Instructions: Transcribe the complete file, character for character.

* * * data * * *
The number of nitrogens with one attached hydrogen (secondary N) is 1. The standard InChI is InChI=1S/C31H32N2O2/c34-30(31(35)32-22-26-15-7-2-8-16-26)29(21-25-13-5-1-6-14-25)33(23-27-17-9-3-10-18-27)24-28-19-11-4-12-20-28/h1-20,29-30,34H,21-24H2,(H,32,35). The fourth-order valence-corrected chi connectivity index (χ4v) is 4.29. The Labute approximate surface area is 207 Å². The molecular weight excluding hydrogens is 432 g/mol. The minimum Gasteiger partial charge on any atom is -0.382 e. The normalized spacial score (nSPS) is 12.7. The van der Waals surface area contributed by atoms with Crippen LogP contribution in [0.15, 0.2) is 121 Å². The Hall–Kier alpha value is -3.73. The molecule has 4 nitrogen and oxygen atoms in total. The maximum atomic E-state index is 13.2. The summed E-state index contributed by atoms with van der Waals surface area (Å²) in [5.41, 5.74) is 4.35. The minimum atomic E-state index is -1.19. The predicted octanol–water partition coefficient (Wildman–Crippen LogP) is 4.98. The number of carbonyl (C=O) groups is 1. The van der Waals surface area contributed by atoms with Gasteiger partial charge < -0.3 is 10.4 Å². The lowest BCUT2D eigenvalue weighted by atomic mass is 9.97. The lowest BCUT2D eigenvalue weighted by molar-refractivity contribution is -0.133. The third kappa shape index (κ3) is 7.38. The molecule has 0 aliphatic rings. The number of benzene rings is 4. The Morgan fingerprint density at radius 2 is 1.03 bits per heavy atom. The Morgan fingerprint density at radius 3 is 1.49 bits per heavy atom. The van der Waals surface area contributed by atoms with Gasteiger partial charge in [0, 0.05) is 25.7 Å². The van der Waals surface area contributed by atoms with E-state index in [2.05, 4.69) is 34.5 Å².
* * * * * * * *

The number of nitrogens with one attached hydrogen (secondary N) is 1. The standard InChI is InChI=1S/C31H32N2O2/c34-30(31(35)32-22-26-15-7-2-8-16-26)29(21-25-13-5-1-6-14-25)33(23-27-17-9-3-10-18-27)24-28-19-11-4-12-20-28/h1-20,29-30,34H,21-24H2,(H,32,35). The fourth-order valence-corrected chi connectivity index (χ4v) is 4.29. The Labute approximate surface area is 207 Å². The molecular weight excluding hydrogens is 432 g/mol. The minimum Gasteiger partial charge on any atom is -0.382 e. The normalized spacial score (nSPS) is 12.7. The van der Waals surface area contributed by atoms with Crippen LogP contribution in [0.15, 0.2) is 121 Å². The Hall–Kier alpha value is -3.73. The molecule has 4 nitrogen and oxygen atoms in total. The maximum atomic E-state index is 13.2. The summed E-state index contributed by atoms with van der Waals surface area (Å²) in [5.41, 5.74) is 4.35. The minimum atomic E-state index is -1.19. The predicted octanol–water partition coefficient (Wildman–Crippen LogP) is 4.98. The number of carbonyl (C=O) groups is 1. The van der Waals surface area contributed by atoms with Gasteiger partial charge < -0.3 is 10.4 Å². The lowest BCUT2D eigenvalue weighted by atomic mass is 9.97. The lowest BCUT2D eigenvalue weighted by molar-refractivity contribution is -0.133. The third kappa shape index (κ3) is 7.38. The molecule has 0 aliphatic rings. The number of benzene rings is 4. The Morgan fingerprint density at radius 2 is 1.03 bits per heavy atom. The Morgan fingerprint density at radius 3 is 1.49 bits per heavy atom. The van der Waals surface area contributed by atoms with Gasteiger partial charge in [0, 0.05) is 25.7 Å². The van der Waals surface area contributed by atoms with E-state index in [2.05, 4.69) is 34.5 Å².